Could administering electricity help patients get numb? Invention of local anesthesia has long been considered a crowning achievement in medicine, but even so, administering it can be difficult. After all, the delivery device is still a needle, and many patients are so afraid of needles they will avoid necessary care. Topical anesthetic can be used, but that adds even more time to the procedure. Patients can sometimes spend upwards of half an hour in the chair simply waiting for the two forms of anesthetic to take effect.
Renewed investigation into transcutaneous electrical nerve stimulation (TENS) may suggest a method to address this problem. Electrical applications for pain control date back to ancient Rome, where standing on an electric fish was reported to relieve pain. Throughout history, although most prominently during the Victorian era up to the early 1900s, applying electricity to the body was thought to provide all kinds of beneficial effects, including pain relief. However, very little scientific methodology or knowledge of anatomy has been applied to these devices.
The first modern TENS device was patented in 1974 not as a pain relief method but as a diagnostic tool for testing the tolerance of patients with chronic pain to electrical stimulation. These patients planned to receive surgically-implanted electrodes in the dorsal column of the spinal cord but reported such a relief of symptoms that the implants were often unnecessary. Soon after the effectiveness of this device became known, many companies began releasing TENS devices for a variety of pain regions, both for consumer use and medical procedures.
The method by which TENS attenuates or blocks pain is not well understood. Studies have shown that stimulating peripheral A-beta sensory fibers reliably suppressed A-delta fiber processing of pain signals, while fMRI studies have indicated the effect goes all the way back to the brain, decreasing pain-related cortical activations. Either way, there are other stumbling blocks to this technology. The characteristics of the skin surface vary from person to person, both physically (i.e. presence of hair) and chemically (conductance, water content etc.) which have complicated its effective use for blocking pain during dental procedures. However, a recent study in the Journal of Biointerfaces suggests a system that homogenizes the application of this technology across patients.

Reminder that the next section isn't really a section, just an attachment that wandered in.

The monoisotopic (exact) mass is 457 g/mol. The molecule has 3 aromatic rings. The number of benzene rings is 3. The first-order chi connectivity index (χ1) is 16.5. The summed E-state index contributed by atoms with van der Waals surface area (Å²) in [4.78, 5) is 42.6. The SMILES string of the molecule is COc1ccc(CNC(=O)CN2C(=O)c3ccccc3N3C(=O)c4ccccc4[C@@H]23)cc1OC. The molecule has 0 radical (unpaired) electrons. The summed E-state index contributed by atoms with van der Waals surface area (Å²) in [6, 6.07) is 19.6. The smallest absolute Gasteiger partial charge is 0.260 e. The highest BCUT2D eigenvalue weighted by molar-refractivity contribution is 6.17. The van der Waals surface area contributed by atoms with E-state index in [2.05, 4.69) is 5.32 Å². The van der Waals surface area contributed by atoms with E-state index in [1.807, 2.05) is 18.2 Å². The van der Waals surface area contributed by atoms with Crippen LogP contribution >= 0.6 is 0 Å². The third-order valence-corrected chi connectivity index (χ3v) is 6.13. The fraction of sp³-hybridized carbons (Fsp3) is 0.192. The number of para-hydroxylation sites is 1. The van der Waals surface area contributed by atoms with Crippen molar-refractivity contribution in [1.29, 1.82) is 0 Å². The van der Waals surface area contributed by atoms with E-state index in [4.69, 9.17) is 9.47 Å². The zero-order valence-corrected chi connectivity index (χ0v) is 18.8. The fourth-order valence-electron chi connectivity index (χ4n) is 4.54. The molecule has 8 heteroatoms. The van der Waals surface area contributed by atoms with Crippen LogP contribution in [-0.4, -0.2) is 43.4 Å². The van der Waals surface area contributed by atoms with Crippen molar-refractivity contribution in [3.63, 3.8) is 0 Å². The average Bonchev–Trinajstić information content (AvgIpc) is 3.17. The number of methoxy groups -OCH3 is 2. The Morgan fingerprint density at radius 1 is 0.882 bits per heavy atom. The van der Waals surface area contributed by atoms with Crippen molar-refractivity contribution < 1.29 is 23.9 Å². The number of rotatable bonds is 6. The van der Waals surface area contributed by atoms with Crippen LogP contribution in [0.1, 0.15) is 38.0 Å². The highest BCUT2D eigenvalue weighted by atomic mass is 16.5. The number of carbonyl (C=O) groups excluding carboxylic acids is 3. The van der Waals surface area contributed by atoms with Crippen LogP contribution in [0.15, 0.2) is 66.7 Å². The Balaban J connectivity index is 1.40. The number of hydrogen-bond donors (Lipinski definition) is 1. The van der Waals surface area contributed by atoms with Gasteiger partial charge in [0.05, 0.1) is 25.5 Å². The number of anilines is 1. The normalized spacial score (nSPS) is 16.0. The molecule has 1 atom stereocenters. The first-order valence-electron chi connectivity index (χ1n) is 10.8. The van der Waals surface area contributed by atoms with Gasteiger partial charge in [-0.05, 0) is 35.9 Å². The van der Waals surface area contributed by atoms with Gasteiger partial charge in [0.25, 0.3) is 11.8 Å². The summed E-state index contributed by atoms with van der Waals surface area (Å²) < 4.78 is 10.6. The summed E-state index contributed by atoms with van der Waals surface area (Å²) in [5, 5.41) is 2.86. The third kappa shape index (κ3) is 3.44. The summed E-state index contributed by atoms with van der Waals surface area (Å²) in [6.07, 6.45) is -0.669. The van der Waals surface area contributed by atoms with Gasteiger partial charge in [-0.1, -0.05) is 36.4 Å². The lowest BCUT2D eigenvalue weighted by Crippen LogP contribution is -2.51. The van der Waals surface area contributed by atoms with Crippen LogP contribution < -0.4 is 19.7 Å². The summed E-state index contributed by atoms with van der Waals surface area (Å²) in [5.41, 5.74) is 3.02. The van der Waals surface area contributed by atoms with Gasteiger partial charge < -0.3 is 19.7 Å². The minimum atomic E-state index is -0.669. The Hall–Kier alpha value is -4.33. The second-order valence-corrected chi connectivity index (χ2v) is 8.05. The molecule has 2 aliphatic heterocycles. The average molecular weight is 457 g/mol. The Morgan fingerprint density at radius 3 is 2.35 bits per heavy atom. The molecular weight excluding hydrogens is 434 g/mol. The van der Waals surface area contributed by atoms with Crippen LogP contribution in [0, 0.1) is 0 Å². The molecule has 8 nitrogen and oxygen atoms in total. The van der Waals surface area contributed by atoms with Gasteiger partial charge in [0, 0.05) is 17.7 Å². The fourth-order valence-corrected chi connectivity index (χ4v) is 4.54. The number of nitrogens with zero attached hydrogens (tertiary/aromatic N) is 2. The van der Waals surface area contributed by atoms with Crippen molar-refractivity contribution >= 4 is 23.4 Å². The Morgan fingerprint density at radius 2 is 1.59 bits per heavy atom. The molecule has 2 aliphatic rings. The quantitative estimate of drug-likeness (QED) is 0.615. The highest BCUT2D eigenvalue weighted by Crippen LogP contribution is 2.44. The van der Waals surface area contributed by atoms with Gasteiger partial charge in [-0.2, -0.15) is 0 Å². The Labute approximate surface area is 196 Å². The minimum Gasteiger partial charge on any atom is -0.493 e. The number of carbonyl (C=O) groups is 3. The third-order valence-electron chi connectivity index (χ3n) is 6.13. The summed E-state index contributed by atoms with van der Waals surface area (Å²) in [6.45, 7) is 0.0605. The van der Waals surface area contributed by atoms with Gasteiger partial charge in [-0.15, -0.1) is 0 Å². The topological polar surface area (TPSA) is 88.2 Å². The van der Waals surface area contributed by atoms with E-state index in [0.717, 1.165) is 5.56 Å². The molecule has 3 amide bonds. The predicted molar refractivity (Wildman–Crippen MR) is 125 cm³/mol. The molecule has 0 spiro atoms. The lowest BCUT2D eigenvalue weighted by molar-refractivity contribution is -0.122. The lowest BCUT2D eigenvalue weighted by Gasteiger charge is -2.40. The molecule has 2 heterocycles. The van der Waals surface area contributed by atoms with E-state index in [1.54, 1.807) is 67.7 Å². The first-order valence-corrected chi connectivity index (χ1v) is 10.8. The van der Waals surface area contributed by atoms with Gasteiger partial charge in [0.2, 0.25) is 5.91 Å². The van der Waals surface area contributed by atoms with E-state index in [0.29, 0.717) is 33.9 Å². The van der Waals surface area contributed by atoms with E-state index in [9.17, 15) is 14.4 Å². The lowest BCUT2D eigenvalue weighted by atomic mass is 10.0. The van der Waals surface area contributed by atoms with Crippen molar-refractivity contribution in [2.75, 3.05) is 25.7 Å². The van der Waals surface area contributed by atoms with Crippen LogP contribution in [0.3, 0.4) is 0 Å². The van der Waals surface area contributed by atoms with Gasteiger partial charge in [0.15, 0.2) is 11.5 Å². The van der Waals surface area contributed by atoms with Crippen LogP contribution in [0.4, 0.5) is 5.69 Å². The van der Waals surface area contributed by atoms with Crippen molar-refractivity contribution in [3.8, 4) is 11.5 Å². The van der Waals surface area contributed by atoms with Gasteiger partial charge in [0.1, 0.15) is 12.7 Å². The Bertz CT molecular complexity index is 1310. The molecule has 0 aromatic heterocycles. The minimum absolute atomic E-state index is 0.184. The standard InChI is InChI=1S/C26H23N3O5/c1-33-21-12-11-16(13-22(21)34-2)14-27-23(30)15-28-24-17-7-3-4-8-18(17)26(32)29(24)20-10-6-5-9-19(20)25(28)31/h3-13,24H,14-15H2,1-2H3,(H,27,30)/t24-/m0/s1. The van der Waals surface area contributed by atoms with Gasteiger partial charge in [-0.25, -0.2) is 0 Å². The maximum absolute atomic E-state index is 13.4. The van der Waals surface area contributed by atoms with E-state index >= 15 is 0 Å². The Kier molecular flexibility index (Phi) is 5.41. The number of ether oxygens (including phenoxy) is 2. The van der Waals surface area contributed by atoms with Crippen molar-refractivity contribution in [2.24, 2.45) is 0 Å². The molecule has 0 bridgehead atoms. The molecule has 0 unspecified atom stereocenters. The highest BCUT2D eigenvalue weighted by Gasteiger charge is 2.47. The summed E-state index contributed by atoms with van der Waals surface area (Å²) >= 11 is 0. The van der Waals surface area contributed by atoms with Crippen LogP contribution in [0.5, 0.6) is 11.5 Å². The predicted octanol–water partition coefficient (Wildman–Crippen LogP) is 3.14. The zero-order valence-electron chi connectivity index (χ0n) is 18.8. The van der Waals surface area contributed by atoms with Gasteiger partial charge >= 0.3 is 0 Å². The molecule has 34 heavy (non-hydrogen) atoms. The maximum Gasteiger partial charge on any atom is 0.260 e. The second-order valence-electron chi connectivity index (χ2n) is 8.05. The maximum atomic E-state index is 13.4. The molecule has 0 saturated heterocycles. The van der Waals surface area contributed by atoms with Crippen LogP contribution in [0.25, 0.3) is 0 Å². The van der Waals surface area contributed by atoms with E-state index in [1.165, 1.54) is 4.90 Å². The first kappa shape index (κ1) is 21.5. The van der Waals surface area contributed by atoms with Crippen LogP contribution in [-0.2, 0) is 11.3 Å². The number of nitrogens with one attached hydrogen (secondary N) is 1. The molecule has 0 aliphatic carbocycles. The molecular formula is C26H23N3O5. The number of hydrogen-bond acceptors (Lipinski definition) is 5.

The researchers investigated possible methods by which topical anesthetic could be "boosted" and therefore eliminate the need for needles at all. The most common topical anesthetic is a hydrogel suspension composed of prilocaine and lidocaine, which is absorbed by the tissue lining the mouth to provide the numbing effect. The researchers prepared the hydrogel with a polymer to help it adhere to the inside of the mouth, and applied TENS. This small current potentiates a process called iontophoresis, which enhanced the penetration of prilocaine into the mucosa by a factor of 12, resulting in effective pain inhibition.
This technology holds considerable promise in helping dentists to treat high-fear patients. Many patients avoid the dentist due to fear of both needles and oral pain. For short to mid-length procedures, this new anesthetic technique represents a revolutionary non-invasive approach to anesthesia that could dramatically expand the client base dentists can treat.
Cubayachi, C., Couto, R. O., Gaitani, C. M., Pedrazzi, V., Freitas, O. D., & Lopez, R. F. (2015). Needle-free buccal anesthesia using iontophoresis and amino amide salts combined in a mucoadhesive formulation. Colloids and Surfaces B: Biointerfaces, 136, 1193-1201.
Desantana, J. M., Walsh, D. M., Vance, C., Rakel, B. A., & Sluka, K. A. (2008). Effectiveness of transcutaneous electrical nerve stimulation for treatment of hyperalgesia and pain. Curr Rheumatol Rep Current Rheumatology Reports, 10(6), 492-499.
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